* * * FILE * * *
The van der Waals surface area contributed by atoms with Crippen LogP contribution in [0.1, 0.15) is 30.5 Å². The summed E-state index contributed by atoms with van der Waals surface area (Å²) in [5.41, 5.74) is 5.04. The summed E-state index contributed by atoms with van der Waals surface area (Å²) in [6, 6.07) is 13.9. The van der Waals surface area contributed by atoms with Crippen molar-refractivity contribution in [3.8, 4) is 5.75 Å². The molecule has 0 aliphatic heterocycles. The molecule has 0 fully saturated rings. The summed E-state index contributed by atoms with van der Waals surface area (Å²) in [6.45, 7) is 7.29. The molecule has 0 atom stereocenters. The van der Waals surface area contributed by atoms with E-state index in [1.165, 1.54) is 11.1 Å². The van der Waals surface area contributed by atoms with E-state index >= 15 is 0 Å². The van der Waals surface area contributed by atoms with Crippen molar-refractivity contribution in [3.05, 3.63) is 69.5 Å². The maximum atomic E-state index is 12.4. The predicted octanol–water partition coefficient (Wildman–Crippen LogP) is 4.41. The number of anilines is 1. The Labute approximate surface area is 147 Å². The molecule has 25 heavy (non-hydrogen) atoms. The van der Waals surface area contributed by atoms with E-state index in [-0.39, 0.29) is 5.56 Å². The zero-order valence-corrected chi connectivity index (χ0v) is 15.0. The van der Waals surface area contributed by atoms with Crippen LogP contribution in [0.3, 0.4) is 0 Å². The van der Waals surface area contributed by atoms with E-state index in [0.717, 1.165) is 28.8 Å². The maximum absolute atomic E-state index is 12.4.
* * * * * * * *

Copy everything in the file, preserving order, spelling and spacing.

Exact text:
The van der Waals surface area contributed by atoms with Crippen LogP contribution in [0.1, 0.15) is 30.5 Å². The summed E-state index contributed by atoms with van der Waals surface area (Å²) in [5.41, 5.74) is 5.04. The summed E-state index contributed by atoms with van der Waals surface area (Å²) in [6, 6.07) is 13.9. The van der Waals surface area contributed by atoms with Crippen molar-refractivity contribution in [3.8, 4) is 5.75 Å². The molecule has 0 aliphatic heterocycles. The molecule has 0 fully saturated rings. The summed E-state index contributed by atoms with van der Waals surface area (Å²) in [6.45, 7) is 7.29. The molecule has 0 atom stereocenters. The van der Waals surface area contributed by atoms with E-state index in [1.165, 1.54) is 11.1 Å². The van der Waals surface area contributed by atoms with E-state index >= 15 is 0 Å². The van der Waals surface area contributed by atoms with Crippen molar-refractivity contribution in [3.05, 3.63) is 69.5 Å². The maximum atomic E-state index is 12.4. The predicted octanol–water partition coefficient (Wildman–Crippen LogP) is 4.41. The number of anilines is 1. The Labute approximate surface area is 147 Å². The molecule has 25 heavy (non-hydrogen) atoms. The van der Waals surface area contributed by atoms with E-state index in [-0.39, 0.29) is 5.56 Å². The zero-order valence-corrected chi connectivity index (χ0v) is 15.0. The van der Waals surface area contributed by atoms with Crippen LogP contribution in [0.3, 0.4) is 0 Å². The van der Waals surface area contributed by atoms with E-state index in [0.717, 1.165) is 28.8 Å². The maximum absolute atomic E-state index is 12.4.